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Six by 6 | Six heroes who overshadowed their predecessors

by  in Comic News Comment
Six by 6 | Six heroes who overshadowed their predecessors

Superhero names carry a lot of weight, both in their fictional universes and our world. As we’ve seen time and again in comics, sometimes a costumed identity proves more popular than the actual character, leading to the decision to put someone else in the costume, either in an effort to boost reader interest (and, therefore, sales) or to simply take the story in a different direction.

In this week’s Six by 6, we look at six legacy, or “replacement,” heroes who ended up overshadowing their predecessors. Some, such as Green Lantern and The Flash, you may know; however, others may surprise you.

Batwoman: Kate Kane replaced Kathy Kane

A female counterpart to the Dark Knight? On paper it sounds like a great idea, but in practice DC Comics had limited success in its first attempt. Introduced in 1956 as a love interest for Batman, Kathy Kane, appeared regularly for about eight years before she was shelved in an overhaul of the Bat-titles (she was reintroduced in 1979, only to be killed off). In 2005, DC dusted off the Batwoman identity for the similarly named Kate Kane, a lesbian socialite who drew widespread media attention when she was introduced in the pages of 52. The character eventually headlined Detective Comics in 2009, during Bruce Wayne’s “death,” before landing her own solo series in 2011.. The original Batwoman, Kathy Kane, later reappeared under her real name in Batman Inc., but made no attempts to reclaim her mantle.

Blue Beetle: Ted Kord replaced Dan Garret (now known as Big Blue)

Blue Beetle is a legacy hero, but that legacy predates DC Comics. Debuting in 1939’s Mystery Men Comics from Fox Feature Syndicate, the original Blue Beetle was rookie cop who received superpowers thanks to a drug from a friendly neighborhood pharmacist (but that’s another story). Fox’s Blue Beetle was quite popular, supporting an ongoing series, a radio serial and a newspaper strip, but as the  the sales of superhero comics sales plummeted in the wake of World War II, Blue Beetle was canned and the rights sold to Charlton. There, Ted Kord was introduced as the man behind the mask, and he quickly became the default Blue Beetle. That continued through DC’s purchase of the Charlton heroes in the early ’80s until the 2006 debut of the next Blue Beetle, Jaime Reyes. Interestingly enough, the original Blue Beetle’s alter ego Dan Garrett fell into the public domain and popped up in Dynamite’s Project Superpowers title, but with a new name: Big Blue.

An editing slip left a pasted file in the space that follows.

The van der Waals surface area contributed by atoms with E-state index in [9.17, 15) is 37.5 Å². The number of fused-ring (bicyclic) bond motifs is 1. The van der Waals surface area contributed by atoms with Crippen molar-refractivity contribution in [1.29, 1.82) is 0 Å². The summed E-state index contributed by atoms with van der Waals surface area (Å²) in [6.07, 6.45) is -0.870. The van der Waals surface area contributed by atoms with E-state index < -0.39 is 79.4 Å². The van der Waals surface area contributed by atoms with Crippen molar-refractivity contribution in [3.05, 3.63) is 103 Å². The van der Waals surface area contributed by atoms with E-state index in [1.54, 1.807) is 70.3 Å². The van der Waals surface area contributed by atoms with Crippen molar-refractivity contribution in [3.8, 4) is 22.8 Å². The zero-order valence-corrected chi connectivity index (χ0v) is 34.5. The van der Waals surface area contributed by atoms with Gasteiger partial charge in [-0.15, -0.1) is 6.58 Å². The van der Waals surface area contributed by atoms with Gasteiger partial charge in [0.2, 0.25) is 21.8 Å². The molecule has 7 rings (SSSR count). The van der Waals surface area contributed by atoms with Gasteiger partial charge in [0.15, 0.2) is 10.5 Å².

Ghost Rider: Danny Ketch replaced Carter Slade (now known as Phantom Rider)

There have been numerous fiery-headed Ghost Riders, but they’re all derivatives of another character, who didn’t ride a bike or a muscle car, but instead a horse. Now known as Phantom Rider, the original Ghost Rider was created in 1967 for Marvel’s Western comics line — and even he was based on yet another Ghost Rider from the defunct Magazine Enterprises. The 1967 Ghost Rider had a short-lived series of its own, then made the move to thee Western Gunfighters anthology. With the advent of the iconic bike-riding Ghost Rider in 1972, the original Ghost Rider was quickly renamed Night Rider and then finally Phantom Rider. Decades later, the two distinct and unconnected characters were retconned to be part of the Ghost Rider legacy of characters, but the Western Ghost Rider is now overshadowed by his former understudy.

Green Lantern: Hal Jordan replaced Alan Scott

Today, there are thousands of Green Lanterns, but from 1940 to 1959, there was just one: Alan Scott. Created by Martin Nodell, the original Green Lantern was a colorful, magic-infused superhero. Popular at first, Green Lantern withered in the aftermath of World War II, only to be revived, in name only, in 1959 as a science-themed space cop by John Broome and Gil Kane. This new Green Lantern, Hal Jordan, was a instant hit for DC, and the publisher quickly shunted off Alan Scott to an alternate universe. It wasn’t until 1986’s Crisis on Infinite Earths that the original and the replacement shared the same universe, but Scott has never been able to hold a flame to Jordan’s popularity.

The Human Torch: Johnny Storm replaced Jim Hammond

It’s hard to put out a flame, and it’s perhaps just as difficult to give up on a great name. In 1961, when Stan Lee and Jack Kirby were dreaming up the Fantastic Four, the writer looked to the company’s past, taking inspiration from previous heroes and monsters, including the original Human Torch. Debuting in 1939’s Marvel Comics #1, the original Human Torch, Jim Hammond, is one of the company’s foundational heroes — a Pinnochio-esque android that became a superhero. Lee reused the name for Johnny Storm’s costumed identity, and he quickly became the best-known Human Torch by far. The original Human Torch reappeared intermittently in the years since.

The Flash: Barry Allen replaced Jay Garrick

No, not Flash Gordon. But there was a Flash before Barry Allen, and his name is Jay Garrick. Like his fellow Golden Ager Alan Scott, Garrick was the forerunner of the speedster whose introduction in 1956 ushered in the Silver Age of comics. Barry Allen quickly outpaced Garrick as the primary Flash, with former transitioning to be part of an older generation of heroes as seen in Justice Society of America.

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